As we've said before, it is very common for personal injury claims to settle long before ever making it to trial.
Each case is unique, and while most are fine to be settled before going to trial, some will benefit from the court system.
What Are The Pros and Cons of A Trial?
There are several ways someone could benefit from taking their personal injury lawsuit to court. Here are a few pros and cons of taking your trial to court.
- Pro: You have the potential to receive much more compensation if you take your personal injury claim to trial than if you settle. For example, the jury verdict could include more money for pain and suffering, something insurance companies try to minimize.
- Con: Trials are often a long, drawn-out, expensive process. It's not unusual for trials to last longer than a year before they are settled. And with the court costs and additional lawyer fees, you have to be sure it's all worth your time.
- Pro: Winning a trial gives many people a better sense of justice. In a trial, the defendant is found guilty. In contrast, in a settlement, the defendant never has to admit guilt for anything.
- Con: You could take your case to trial, spend a year and thousands of dollars trying to win your case, and lose. Taking your case to trial always comes with the risk of not winning a single dollar while racking up expenses.
Sometimes it makes sense to go to trial, especially if your lawyer thinks you have a valuable case and the insurance company isn't giving you a reasonable settlement offer.
You never have to settle for less than you think your case is worth. Although risky and time-consuming, you can always take your case to trial to get what the insurance company won't offer.
How Long Does The Settlement Process Take?
Once you have found a lawyer to represent you, they will begin working on your claim right away.
The settlement process includes gathering information and evidence pertaining to your case.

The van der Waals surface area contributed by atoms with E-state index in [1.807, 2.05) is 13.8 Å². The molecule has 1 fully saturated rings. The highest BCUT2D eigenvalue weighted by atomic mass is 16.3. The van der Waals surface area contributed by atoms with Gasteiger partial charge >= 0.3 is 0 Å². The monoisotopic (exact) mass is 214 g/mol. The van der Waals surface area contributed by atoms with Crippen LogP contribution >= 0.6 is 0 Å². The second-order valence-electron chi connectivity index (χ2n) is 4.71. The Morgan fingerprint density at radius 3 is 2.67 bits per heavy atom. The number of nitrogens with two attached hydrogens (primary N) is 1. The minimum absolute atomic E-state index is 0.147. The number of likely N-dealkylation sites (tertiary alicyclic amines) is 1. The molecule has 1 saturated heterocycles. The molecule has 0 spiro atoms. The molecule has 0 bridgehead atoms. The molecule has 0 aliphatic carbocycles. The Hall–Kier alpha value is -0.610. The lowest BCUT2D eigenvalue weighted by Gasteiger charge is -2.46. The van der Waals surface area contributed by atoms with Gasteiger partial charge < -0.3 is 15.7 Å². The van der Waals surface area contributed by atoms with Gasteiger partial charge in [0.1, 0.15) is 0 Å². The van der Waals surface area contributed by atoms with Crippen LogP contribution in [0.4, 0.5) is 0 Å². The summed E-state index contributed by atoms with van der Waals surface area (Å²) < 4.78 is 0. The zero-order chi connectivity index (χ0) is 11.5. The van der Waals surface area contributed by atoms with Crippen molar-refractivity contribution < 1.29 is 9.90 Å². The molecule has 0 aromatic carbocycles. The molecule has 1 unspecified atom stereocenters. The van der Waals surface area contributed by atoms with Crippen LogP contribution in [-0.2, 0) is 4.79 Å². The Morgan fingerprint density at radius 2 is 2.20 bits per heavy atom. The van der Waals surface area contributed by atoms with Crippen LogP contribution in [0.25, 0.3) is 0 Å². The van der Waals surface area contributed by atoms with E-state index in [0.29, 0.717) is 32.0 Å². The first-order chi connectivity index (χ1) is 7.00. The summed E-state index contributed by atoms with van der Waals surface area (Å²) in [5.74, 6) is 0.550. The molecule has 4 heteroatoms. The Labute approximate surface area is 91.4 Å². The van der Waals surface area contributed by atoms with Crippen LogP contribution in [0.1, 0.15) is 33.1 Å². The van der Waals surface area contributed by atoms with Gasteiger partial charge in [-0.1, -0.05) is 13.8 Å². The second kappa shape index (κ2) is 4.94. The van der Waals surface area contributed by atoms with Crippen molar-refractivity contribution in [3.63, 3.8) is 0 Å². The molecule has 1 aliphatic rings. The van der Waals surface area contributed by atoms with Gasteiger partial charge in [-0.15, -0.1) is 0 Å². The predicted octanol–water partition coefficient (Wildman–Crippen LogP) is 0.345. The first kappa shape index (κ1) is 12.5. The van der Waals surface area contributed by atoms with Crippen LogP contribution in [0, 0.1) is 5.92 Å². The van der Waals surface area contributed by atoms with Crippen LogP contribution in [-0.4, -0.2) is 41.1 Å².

So, if you were involved in a slip and fall accident, your lawyer will review the incident report, obtain any videos of the injury as well as witness testimony, and gather your medical bills and get a statement from your doctors.
Your lawyers will document everything and make a demand to the insurance company, starting the negotiation process.
Depending on how much your claim is worth and how strong your evidence is, a reasonable offer could be made in just a few weeks.
But, the time it takes to settle can vary significantly with every case, so putting a timetable on how long it could take for you to receive a check would be nothing more than an educated guess.
How Long Does a Personal Injury Trial Take?
The main reason people don't go to trial is that they are afraid of the time it will take to settle.
And if you've suffered severe injuries that require extensive medical care, you're going to need money to cover your medical expenses, especially if you're out of work.
Fortunately, many trials can work their way through the legal system fairly quickly, especially with the help of an experienced attorney.
But there's always a chance that the defendant and their lawyers will try to drag out the process as long as possible.
If your case is pretty straightforward, and your evidence is solid, your case may only take a few months.
But if you are looking for a certain amount of money, or it's a little harder to prove negligence in your case, the trial could drag on for a year or even longer than that.
What Should You Look For In An Attorney?
When you look for an attorney to represent you, you need to find an attorney that isn't afraid to go to court if necessary.
You also need to be sure they won't take your case to court if it doesn't need it.
So how do you find the perfect attorney?
It's as simple as asking the right questions.
Ask them how many trials they've done and what percentage of their cases make it to trial.
You want to find an attorney with experience, but you don't want an attorney who will rush you to trial just to rack up their attorney fees.
Is the percentage of cases they settle within the national average? If so, you can continue discussions with them. If it isn't, it's best to move on to the next attorney.